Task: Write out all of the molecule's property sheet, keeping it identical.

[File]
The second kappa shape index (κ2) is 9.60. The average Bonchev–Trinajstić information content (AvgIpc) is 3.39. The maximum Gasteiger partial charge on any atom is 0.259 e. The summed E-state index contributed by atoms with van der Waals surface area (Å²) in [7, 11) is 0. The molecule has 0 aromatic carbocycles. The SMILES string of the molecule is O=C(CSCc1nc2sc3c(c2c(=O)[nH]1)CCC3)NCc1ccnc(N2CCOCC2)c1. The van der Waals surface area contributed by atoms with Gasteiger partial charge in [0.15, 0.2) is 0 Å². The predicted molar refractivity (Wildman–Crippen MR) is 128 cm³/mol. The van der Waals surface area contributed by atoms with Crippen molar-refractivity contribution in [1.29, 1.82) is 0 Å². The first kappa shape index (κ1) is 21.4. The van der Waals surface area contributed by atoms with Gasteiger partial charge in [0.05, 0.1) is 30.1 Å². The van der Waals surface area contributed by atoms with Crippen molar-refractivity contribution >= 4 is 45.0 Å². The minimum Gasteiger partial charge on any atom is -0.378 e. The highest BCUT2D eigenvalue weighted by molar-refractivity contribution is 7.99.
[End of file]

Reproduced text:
The second kappa shape index (κ2) is 9.60. The average Bonchev–Trinajstić information content (AvgIpc) is 3.39. The maximum Gasteiger partial charge on any atom is 0.259 e. The summed E-state index contributed by atoms with van der Waals surface area (Å²) in [7, 11) is 0. The molecule has 0 aromatic carbocycles. The SMILES string of the molecule is O=C(CSCc1nc2sc3c(c2c(=O)[nH]1)CCC3)NCc1ccnc(N2CCOCC2)c1. The van der Waals surface area contributed by atoms with Gasteiger partial charge in [0.15, 0.2) is 0 Å². The predicted molar refractivity (Wildman–Crippen MR) is 128 cm³/mol. The van der Waals surface area contributed by atoms with Crippen molar-refractivity contribution in [1.29, 1.82) is 0 Å². The first kappa shape index (κ1) is 21.4. The van der Waals surface area contributed by atoms with Gasteiger partial charge in [0.05, 0.1) is 30.1 Å². The van der Waals surface area contributed by atoms with Crippen molar-refractivity contribution >= 4 is 45.0 Å². The minimum Gasteiger partial charge on any atom is -0.378 e. The highest BCUT2D eigenvalue weighted by molar-refractivity contribution is 7.99.